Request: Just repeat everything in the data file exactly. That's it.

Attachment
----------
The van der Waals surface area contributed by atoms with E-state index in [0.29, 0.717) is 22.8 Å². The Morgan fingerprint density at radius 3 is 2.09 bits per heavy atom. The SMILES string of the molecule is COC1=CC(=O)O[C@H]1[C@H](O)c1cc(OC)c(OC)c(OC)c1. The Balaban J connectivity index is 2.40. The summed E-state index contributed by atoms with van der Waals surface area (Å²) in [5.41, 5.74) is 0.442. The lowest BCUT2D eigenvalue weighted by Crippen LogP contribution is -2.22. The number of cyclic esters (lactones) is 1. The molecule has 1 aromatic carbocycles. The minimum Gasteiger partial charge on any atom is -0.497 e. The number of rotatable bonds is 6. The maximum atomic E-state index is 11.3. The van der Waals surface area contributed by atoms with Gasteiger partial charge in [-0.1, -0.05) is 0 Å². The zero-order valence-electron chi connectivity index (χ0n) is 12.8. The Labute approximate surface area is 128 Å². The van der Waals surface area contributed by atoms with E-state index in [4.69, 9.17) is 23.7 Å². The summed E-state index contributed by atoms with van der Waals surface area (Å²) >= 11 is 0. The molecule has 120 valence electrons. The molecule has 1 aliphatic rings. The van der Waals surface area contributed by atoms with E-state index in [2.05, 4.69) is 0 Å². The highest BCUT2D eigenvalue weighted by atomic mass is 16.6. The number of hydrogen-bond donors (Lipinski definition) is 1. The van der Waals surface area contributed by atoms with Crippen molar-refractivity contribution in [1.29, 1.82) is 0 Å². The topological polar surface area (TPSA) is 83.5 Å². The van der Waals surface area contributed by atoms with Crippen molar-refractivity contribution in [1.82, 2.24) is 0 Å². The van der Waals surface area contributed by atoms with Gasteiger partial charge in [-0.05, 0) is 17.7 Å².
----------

The van der Waals surface area contributed by atoms with E-state index in [0.29, 0.717) is 22.8 Å². The Morgan fingerprint density at radius 3 is 2.09 bits per heavy atom. The SMILES string of the molecule is COC1=CC(=O)O[C@H]1[C@H](O)c1cc(OC)c(OC)c(OC)c1. The Balaban J connectivity index is 2.40. The summed E-state index contributed by atoms with van der Waals surface area (Å²) in [5.41, 5.74) is 0.442. The lowest BCUT2D eigenvalue weighted by Crippen LogP contribution is -2.22. The number of cyclic esters (lactones) is 1. The molecule has 1 aromatic carbocycles. The minimum Gasteiger partial charge on any atom is -0.497 e. The number of rotatable bonds is 6. The maximum atomic E-state index is 11.3. The van der Waals surface area contributed by atoms with Gasteiger partial charge in [-0.1, -0.05) is 0 Å². The zero-order valence-electron chi connectivity index (χ0n) is 12.8. The Labute approximate surface area is 128 Å². The van der Waals surface area contributed by atoms with E-state index in [4.69, 9.17) is 23.7 Å². The summed E-state index contributed by atoms with van der Waals surface area (Å²) >= 11 is 0. The molecule has 120 valence electrons. The molecule has 1 aliphatic rings. The van der Waals surface area contributed by atoms with E-state index in [2.05, 4.69) is 0 Å². The highest BCUT2D eigenvalue weighted by atomic mass is 16.6. The number of hydrogen-bond donors (Lipinski definition) is 1. The van der Waals surface area contributed by atoms with Crippen molar-refractivity contribution in [1.29, 1.82) is 0 Å². The topological polar surface area (TPSA) is 83.5 Å². The van der Waals surface area contributed by atoms with Crippen molar-refractivity contribution in [1.82, 2.24) is 0 Å². The van der Waals surface area contributed by atoms with Gasteiger partial charge in [-0.05, 0) is 17.7 Å².